Comment by Jacke — December 23, 2005 @ 7:58 pm

  18. Jackie, in your posting of 12/23/2005 @ 7:45 pm, you leave me with the impression that you didn’t read Bob’s original posting in its entirety, and particularly his last two paragraphs. Bob does indeed call upon us all to “work together to solve this problem, to come together as a community, as a country, to help the neediest among us”. That sounds to me like an invitation to every person of faith, and to all people concerned about the plight of the poor and needy, to recognize our individual and communal responsibilities to work on their behalf.

    If I understand you correctly, Jackie, I believe your underlying message is that we have no business expecting government to manifest by its actions and policies the moral values we may hold as individuals of faith. According to you, responsibility for caring for the poor lies with individuals and we are wrong to call upon government to do so for us. Do you not see a fundamental inconsistency in that position for citizens of a representative democracy? We are individually responsible for our own actions, indeed! But, that includes our actions in the civic and political realm. In a representative democracy, we create and constitute the government to serve the common good, and as citizens we each bear responsibility for making sure that government does what we decide it should do. When Bob and others call upon us all to work together to shape or influence government policy, they are in effect calling upon us as citizens, some of us people of faith and some of us not, to recognize our individual responsibilities to the needy and to act accordingly.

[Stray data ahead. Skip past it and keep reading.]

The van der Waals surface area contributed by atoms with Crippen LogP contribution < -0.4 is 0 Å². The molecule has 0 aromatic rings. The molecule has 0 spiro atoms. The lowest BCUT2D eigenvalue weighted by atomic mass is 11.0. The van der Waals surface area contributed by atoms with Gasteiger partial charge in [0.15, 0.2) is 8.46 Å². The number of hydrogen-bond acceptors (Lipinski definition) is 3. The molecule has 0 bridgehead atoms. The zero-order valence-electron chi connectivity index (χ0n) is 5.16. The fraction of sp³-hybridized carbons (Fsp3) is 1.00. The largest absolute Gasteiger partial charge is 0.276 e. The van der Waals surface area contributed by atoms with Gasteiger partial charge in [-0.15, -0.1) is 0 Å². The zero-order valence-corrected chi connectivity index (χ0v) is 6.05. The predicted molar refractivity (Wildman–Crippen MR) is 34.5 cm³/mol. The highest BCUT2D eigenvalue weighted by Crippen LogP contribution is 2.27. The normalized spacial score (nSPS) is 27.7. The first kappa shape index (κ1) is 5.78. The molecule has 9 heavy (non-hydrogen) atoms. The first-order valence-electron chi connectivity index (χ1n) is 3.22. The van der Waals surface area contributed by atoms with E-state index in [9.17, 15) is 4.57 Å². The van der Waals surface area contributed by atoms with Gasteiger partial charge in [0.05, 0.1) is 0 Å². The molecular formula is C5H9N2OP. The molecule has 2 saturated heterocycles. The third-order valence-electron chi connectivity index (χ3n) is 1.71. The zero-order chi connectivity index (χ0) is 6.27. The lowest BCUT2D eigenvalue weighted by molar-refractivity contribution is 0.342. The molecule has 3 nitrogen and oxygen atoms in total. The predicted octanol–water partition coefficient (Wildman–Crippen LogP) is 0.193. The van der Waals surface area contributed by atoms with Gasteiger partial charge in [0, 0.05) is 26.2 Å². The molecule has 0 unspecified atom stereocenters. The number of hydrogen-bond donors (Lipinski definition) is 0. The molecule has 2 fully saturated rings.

Comment by Johann — December 24, 2005 @ 12:10 pm

  19. Oops… after enlarging the text size on my screen, I realized I misspelled Jacke’s name… Sorry!

    Comment by Johann — December 24, 2005 @ 12:52 pm

  20. Johann, you’re right! Thanks for pointing that out. Jacke with this statement:

    “I think there is a place for the Federal Government AND the Christian community to contribute to aiding the poor. Shouldn’t the Christian community be pointing out the need for individual Christian responsibility AS WELL AS government aid in this issue?”